The beauty of the 19th-century Dalí Theatre-Museum lies partly in the fact that it was designed by Dali himself. Built on the ruins of the Spanish Civil War, this museum is an architectural jewel in the riverside town of Figueres, which also happens to be Dali's birthplace. The building is the very embodiment of Dali's bountiful imagination, and the red fortress like structure topped by giant egg sculptures and figurines, crowned by a geodesic dome, is surreal to say the least. Dali's showmanship shines through in the one-of-a-kind artworks showcased here like the Wind Palace Room, Mae West Room and the Palace of the Wind. The Dalí Joies jewelry collection, pieces designed by the Surrealist master himself, and created by master craftsmen, is truly exceptional and an homage to his talent. Dali himself is interred in the museum premises, an apt resting place for the iconic artist.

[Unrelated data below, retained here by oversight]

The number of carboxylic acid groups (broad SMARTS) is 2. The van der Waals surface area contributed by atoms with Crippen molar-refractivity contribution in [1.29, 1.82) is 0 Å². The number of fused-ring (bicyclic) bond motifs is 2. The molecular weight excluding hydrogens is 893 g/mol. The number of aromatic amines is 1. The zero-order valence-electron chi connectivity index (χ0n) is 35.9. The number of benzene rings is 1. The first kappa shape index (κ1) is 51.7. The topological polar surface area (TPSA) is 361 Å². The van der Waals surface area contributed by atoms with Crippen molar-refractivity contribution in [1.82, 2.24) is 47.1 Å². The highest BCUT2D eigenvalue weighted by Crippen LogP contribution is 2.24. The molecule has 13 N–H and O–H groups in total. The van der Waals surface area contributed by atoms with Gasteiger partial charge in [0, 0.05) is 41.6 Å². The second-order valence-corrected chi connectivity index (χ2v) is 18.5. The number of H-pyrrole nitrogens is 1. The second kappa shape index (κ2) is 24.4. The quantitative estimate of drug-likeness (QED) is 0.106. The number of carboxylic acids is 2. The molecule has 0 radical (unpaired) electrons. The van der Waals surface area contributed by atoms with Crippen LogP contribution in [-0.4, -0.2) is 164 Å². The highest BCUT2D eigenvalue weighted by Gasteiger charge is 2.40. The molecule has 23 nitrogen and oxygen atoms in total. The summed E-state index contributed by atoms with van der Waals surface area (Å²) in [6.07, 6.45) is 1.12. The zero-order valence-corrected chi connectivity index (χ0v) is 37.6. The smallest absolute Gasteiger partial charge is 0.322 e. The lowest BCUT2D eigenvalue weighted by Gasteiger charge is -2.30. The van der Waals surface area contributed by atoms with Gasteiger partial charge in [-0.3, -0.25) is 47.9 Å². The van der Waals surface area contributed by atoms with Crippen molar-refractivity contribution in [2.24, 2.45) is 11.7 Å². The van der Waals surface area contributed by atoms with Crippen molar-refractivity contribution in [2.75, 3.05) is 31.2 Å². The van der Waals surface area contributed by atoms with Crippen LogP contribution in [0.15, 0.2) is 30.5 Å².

Bordered by the St. Lawrence River, Old Québec or Vieux-Québec is the historic heart of the modern day City of Quebec. Divided into two distinct parts, the Upper Town and Lower Town, this UNESCO World Heritage Site is a gateway into the history of the province. The Upper Town is set atop the Cap Diamant and is the city's historic administrative and military hub. Its most iconic landmark, the Citadelle with its star shaped design is an arresting edifice while the Chateau Frontenac is a mesmerizing vision of Victorian grandeur. The Upper Town is also one of the sites of the Carnaval de Quebec, considered to be among the largest winter festivals on the globe. The Lower Town, at the base of the mount, is the livelier of the two with a bustling market and vibrant Old Port. Amid hundreds of historic buildings, tourist attractions, pubs and restaurants lie dozens of boutiques, galleries, souvenir shops and other distinctive establishments. The Church of Notre-Dame-des-Victoires is another of Old Québec's many treasures.